The Mycenaean Foundation is a non-profit corporation for scientific, educational, cultural, and charitable purposes under Section 501 (c). The Foundation was registered in the State of Missouri in 1967 at the initiative of the late George Mylonas, renowned archaeologist, archaeology professor at Washington Univ., St. Louis, and excavator of Mycenae (1952-1988).
The first President of the Board of Directors, Dr. Betty Grossman (1967-1996), chaired the Board for thirty years and steered the Foundation successfully to its apogee. In the years from 1967 to 1972, the Foundation raised funds and mobilized resources to buy a three-acre portion of land on a hill at Mycenae and build two stunning buildings, the 'Melathron' and the 'McCarthy House.' These buildings would serve as an archaeology center for Greek and foreign scholars, a summer base of operations for Mylonas and his team of archaeologists and students during field campaigns at Mycenae, and a regional public cultural center. Clark Gamble, William Orthwein, the McCarthy family through the Roblee Foundation, and many other members of the Board of Directors and friends of the Foundation contributed to the fundraising.
The 'Melathron' was designed by two Greek architects, Kostas and Vasilis Sgoutas in 1967. Built of Nemean greyish-blue stone and local yellowish limestone from Mycenae, the square building comprises 6,000 sq.ft. of living and work space, classrooms, offices, labs, storerooms, a library, and a ceremonial hall, all laid out symmetrically around a central peristyle atrium with a water fountain. The central fountain is decorated with a bronze sculpture of two lion cubs, which was created by Richard Duhme. The 'Melathron' was dedicated in 1969, while another building, the 'McCarthy House,' built nearby to increase living space, was dedicated in 1972.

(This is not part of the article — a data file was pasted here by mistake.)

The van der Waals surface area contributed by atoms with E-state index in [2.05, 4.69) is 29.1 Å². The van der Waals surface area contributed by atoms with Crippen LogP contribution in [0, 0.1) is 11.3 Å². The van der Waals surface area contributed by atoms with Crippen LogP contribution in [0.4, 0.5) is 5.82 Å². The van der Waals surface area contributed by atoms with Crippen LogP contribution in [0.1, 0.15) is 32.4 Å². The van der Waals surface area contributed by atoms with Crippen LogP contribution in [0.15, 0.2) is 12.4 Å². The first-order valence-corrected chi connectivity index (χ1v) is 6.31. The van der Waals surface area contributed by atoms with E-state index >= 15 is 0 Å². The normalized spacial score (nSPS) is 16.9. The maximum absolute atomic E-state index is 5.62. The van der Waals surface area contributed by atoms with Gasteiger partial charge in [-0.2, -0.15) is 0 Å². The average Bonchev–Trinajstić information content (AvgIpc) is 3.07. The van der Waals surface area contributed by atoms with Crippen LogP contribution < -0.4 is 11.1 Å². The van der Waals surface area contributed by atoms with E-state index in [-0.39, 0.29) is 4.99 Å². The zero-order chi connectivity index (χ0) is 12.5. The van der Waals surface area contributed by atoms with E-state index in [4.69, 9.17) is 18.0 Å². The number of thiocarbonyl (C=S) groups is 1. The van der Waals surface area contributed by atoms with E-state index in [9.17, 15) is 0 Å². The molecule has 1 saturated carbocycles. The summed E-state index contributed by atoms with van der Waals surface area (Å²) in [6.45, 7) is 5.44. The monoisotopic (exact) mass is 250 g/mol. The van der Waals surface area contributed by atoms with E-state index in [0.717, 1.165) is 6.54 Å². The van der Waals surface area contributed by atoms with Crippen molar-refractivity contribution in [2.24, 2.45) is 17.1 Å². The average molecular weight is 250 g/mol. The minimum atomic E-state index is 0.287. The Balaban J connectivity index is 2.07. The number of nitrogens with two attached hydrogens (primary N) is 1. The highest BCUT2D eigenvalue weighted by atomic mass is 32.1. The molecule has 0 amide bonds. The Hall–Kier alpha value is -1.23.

In the following two decades, the Foundation raised funds to maintain its property in Greece, sponsor Mylonas' excavations, subsidize his scholarly publications, and provide accommodation for scholars conducting research in Mycenaean archaeology.
The death of G. Mylonas in 1988, who had been the soul of the Foundation, disconcerted the Foundation, left the Melathron Center orphaned, and led to a transitional, turbulent phase. The gradual withdrawal of several aging Board members, the desire to have the buildings at Mycenae used again as originally intended and the imperative need for continued maintenance of its property required drastic measures for change. In 1997, the second President of the Foundation, Mrs. Patricia Hecker (1996-1997), empowered by an unanimous decision of the Board, transferred the Mycenaean Foundation into the safe hands of Dr. Malcolm Wiener (1997-2001), Aegean prehistorian, philanthropist, and benefactor of Greek Archaeology. In the next fifteen years, the Foundation would be hosted by the Millburn Corporation in New York and the Institure for Aegean Prehistory. Dr. Malcolm Wiener (3rd President 1997-2001) and Professor Philip Betancourt (4th President 2001-2013), well-known Aegean prehistorian and archaeologist, consolidated the Foundation's finances, firmly steered the Mycenaean Foundation into a new period of flourish, and availed the late Professor Spyros Iakovidis, then Director of Excavations at Mycenae, to the use of the buildings as a base of operations. Dr. M. Wiener and Professor Ph. Betancourt successfully faced the most serious crisis since the inception of the Foundation: in 1999, the Municipality of Mycenae seized by force and illegally occupied the 'Melathron,' which led to a ten-year-long legal battle in the Greek courts. The litigation ended with the final judgment in favor of the Mycenaean Foundation, according to which the actions of the Municipality were condemned as illegal and the property was returned to the lawful ownership of the Foundation, albeit in extensive disrepair. The difficult, time-consuming, and expensive task of repairing and renovating both buildings at Mycenae commenced henceforth.